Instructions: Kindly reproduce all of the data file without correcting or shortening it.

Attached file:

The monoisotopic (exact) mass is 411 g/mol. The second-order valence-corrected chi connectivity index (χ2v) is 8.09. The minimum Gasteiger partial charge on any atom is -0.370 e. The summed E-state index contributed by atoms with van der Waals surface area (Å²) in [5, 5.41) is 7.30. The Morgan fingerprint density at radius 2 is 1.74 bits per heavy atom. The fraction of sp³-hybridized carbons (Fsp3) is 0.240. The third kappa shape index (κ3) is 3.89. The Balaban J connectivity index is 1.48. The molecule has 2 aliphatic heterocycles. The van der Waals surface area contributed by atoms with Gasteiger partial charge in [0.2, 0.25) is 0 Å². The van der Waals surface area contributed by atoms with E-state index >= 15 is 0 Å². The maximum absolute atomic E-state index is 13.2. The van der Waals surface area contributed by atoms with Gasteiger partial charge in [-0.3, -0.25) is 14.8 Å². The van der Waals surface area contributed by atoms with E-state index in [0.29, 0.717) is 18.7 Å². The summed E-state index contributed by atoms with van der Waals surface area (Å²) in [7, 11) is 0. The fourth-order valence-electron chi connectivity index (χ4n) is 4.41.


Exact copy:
The monoisotopic (exact) mass is 411 g/mol. The second-order valence-corrected chi connectivity index (χ2v) is 8.09. The minimum Gasteiger partial charge on any atom is -0.370 e. The summed E-state index contributed by atoms with van der Waals surface area (Å²) in [5, 5.41) is 7.30. The Morgan fingerprint density at radius 2 is 1.74 bits per heavy atom. The fraction of sp³-hybridized carbons (Fsp3) is 0.240. The third kappa shape index (κ3) is 3.89. The Balaban J connectivity index is 1.48. The molecule has 2 aliphatic heterocycles. The van der Waals surface area contributed by atoms with Gasteiger partial charge in [0.2, 0.25) is 0 Å². The van der Waals surface area contributed by atoms with E-state index >= 15 is 0 Å². The maximum absolute atomic E-state index is 13.2. The van der Waals surface area contributed by atoms with Gasteiger partial charge in [-0.3, -0.25) is 14.8 Å². The van der Waals surface area contributed by atoms with E-state index in [0.29, 0.717) is 18.7 Å². The summed E-state index contributed by atoms with van der Waals surface area (Å²) in [7, 11) is 0. The fourth-order valence-electron chi connectivity index (χ4n) is 4.41.